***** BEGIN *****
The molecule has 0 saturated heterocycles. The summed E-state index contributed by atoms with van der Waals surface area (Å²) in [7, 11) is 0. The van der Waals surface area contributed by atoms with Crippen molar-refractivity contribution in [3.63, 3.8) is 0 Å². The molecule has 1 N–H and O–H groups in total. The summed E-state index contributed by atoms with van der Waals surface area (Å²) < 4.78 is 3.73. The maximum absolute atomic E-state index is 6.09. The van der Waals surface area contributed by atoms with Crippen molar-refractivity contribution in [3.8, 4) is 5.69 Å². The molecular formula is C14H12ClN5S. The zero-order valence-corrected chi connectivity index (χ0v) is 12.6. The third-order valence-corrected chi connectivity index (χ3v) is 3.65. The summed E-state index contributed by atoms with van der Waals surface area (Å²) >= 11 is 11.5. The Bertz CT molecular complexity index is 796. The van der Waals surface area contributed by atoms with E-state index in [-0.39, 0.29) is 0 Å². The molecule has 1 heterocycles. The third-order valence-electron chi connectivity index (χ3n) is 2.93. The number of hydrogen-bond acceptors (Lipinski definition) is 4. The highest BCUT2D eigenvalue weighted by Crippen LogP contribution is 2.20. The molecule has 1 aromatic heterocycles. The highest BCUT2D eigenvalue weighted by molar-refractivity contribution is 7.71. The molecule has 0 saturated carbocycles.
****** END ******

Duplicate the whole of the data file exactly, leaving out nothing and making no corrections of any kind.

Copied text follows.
The molecule has 0 saturated heterocycles. The summed E-state index contributed by atoms with van der Waals surface area (Å²) in [7, 11) is 0. The van der Waals surface area contributed by atoms with Crippen molar-refractivity contribution in [3.63, 3.8) is 0 Å². The molecule has 1 N–H and O–H groups in total. The summed E-state index contributed by atoms with van der Waals surface area (Å²) < 4.78 is 3.73. The maximum absolute atomic E-state index is 6.09. The van der Waals surface area contributed by atoms with Crippen molar-refractivity contribution in [3.8, 4) is 5.69 Å². The molecular formula is C14H12ClN5S. The zero-order valence-corrected chi connectivity index (χ0v) is 12.6. The third-order valence-corrected chi connectivity index (χ3v) is 3.65. The summed E-state index contributed by atoms with van der Waals surface area (Å²) >= 11 is 11.5. The Bertz CT molecular complexity index is 796. The van der Waals surface area contributed by atoms with E-state index in [-0.39, 0.29) is 0 Å². The molecule has 1 heterocycles. The third-order valence-electron chi connectivity index (χ3n) is 2.93. The number of hydrogen-bond acceptors (Lipinski definition) is 4. The highest BCUT2D eigenvalue weighted by Crippen LogP contribution is 2.20. The molecule has 1 aromatic heterocycles. The highest BCUT2D eigenvalue weighted by molar-refractivity contribution is 7.71. The molecule has 0 saturated carbocycles.